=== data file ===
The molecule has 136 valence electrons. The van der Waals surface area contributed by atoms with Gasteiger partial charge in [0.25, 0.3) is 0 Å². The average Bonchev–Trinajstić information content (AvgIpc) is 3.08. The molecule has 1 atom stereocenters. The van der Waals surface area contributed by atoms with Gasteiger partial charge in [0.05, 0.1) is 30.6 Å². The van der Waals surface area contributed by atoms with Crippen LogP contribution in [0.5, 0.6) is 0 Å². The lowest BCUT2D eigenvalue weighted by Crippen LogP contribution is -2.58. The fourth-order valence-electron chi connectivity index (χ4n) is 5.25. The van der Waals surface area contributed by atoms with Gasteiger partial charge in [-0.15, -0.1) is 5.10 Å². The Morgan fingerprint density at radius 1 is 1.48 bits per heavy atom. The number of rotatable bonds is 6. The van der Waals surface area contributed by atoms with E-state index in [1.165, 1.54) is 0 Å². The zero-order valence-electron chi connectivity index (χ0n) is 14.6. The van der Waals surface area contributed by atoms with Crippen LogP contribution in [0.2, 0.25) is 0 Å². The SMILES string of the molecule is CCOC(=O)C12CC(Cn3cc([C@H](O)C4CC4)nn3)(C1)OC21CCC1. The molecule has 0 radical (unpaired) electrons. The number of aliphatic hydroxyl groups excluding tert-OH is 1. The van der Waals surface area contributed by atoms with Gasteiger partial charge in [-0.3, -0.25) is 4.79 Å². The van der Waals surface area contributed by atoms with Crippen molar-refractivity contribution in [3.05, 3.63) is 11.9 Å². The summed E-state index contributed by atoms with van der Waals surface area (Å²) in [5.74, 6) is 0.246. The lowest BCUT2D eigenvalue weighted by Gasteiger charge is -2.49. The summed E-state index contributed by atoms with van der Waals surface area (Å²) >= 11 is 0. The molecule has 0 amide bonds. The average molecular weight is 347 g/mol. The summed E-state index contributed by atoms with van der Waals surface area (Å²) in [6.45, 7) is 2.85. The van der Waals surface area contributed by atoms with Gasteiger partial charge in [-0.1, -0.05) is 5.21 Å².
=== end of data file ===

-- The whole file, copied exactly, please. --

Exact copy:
The molecule has 136 valence electrons. The van der Waals surface area contributed by atoms with Gasteiger partial charge in [0.25, 0.3) is 0 Å². The average Bonchev–Trinajstić information content (AvgIpc) is 3.08. The molecule has 1 atom stereocenters. The van der Waals surface area contributed by atoms with Gasteiger partial charge in [0.05, 0.1) is 30.6 Å². The van der Waals surface area contributed by atoms with Crippen LogP contribution in [0.5, 0.6) is 0 Å². The lowest BCUT2D eigenvalue weighted by Crippen LogP contribution is -2.58. The fourth-order valence-electron chi connectivity index (χ4n) is 5.25. The van der Waals surface area contributed by atoms with Gasteiger partial charge in [-0.15, -0.1) is 5.10 Å². The Morgan fingerprint density at radius 1 is 1.48 bits per heavy atom. The number of rotatable bonds is 6. The van der Waals surface area contributed by atoms with E-state index in [1.165, 1.54) is 0 Å². The zero-order valence-electron chi connectivity index (χ0n) is 14.6. The van der Waals surface area contributed by atoms with Crippen LogP contribution in [0.2, 0.25) is 0 Å². The SMILES string of the molecule is CCOC(=O)C12CC(Cn3cc([C@H](O)C4CC4)nn3)(C1)OC21CCC1. The molecule has 0 radical (unpaired) electrons. The number of aliphatic hydroxyl groups excluding tert-OH is 1. The van der Waals surface area contributed by atoms with Gasteiger partial charge in [-0.3, -0.25) is 4.79 Å². The van der Waals surface area contributed by atoms with Crippen molar-refractivity contribution in [3.05, 3.63) is 11.9 Å². The summed E-state index contributed by atoms with van der Waals surface area (Å²) in [5.74, 6) is 0.246. The lowest BCUT2D eigenvalue weighted by Gasteiger charge is -2.49. The summed E-state index contributed by atoms with van der Waals surface area (Å²) >= 11 is 0. The molecule has 0 amide bonds. The average molecular weight is 347 g/mol. The summed E-state index contributed by atoms with van der Waals surface area (Å²) in [6.45, 7) is 2.85. The van der Waals surface area contributed by atoms with Gasteiger partial charge in [-0.1, -0.05) is 5.21 Å².